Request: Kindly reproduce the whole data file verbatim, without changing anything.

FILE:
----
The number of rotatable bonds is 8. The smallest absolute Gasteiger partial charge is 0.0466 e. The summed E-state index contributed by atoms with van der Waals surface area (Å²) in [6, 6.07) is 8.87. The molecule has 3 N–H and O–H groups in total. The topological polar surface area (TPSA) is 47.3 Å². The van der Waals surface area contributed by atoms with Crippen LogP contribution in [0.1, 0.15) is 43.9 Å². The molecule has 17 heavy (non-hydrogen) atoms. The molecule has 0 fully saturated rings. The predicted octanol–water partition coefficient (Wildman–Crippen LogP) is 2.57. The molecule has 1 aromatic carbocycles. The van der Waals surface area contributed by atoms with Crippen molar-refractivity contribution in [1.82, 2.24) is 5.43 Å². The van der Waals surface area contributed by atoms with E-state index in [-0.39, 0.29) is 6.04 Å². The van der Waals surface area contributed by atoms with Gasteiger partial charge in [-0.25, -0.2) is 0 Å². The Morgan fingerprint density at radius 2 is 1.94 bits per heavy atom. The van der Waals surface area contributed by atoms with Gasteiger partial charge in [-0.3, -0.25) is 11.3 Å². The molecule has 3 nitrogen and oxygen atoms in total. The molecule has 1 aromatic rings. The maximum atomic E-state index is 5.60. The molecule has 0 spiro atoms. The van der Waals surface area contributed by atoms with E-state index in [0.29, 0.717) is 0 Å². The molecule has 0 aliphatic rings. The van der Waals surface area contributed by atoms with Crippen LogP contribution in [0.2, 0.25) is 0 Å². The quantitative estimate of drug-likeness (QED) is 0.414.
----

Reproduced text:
The number of rotatable bonds is 8. The smallest absolute Gasteiger partial charge is 0.0466 e. The summed E-state index contributed by atoms with van der Waals surface area (Å²) in [6, 6.07) is 8.87. The molecule has 3 N–H and O–H groups in total. The topological polar surface area (TPSA) is 47.3 Å². The van der Waals surface area contributed by atoms with Crippen LogP contribution in [0.1, 0.15) is 43.9 Å². The molecule has 17 heavy (non-hydrogen) atoms. The molecule has 0 fully saturated rings. The predicted octanol–water partition coefficient (Wildman–Crippen LogP) is 2.57. The molecule has 1 aromatic carbocycles. The van der Waals surface area contributed by atoms with Crippen molar-refractivity contribution in [1.82, 2.24) is 5.43 Å². The van der Waals surface area contributed by atoms with E-state index in [-0.39, 0.29) is 6.04 Å². The van der Waals surface area contributed by atoms with Gasteiger partial charge in [-0.25, -0.2) is 0 Å². The Morgan fingerprint density at radius 2 is 1.94 bits per heavy atom. The van der Waals surface area contributed by atoms with Gasteiger partial charge in [-0.3, -0.25) is 11.3 Å². The molecule has 3 nitrogen and oxygen atoms in total. The molecule has 1 aromatic rings. The maximum atomic E-state index is 5.60. The molecule has 0 spiro atoms. The van der Waals surface area contributed by atoms with E-state index in [0.29, 0.717) is 0 Å². The molecule has 0 aliphatic rings. The van der Waals surface area contributed by atoms with Crippen LogP contribution in [0.2, 0.25) is 0 Å². The quantitative estimate of drug-likeness (QED) is 0.414.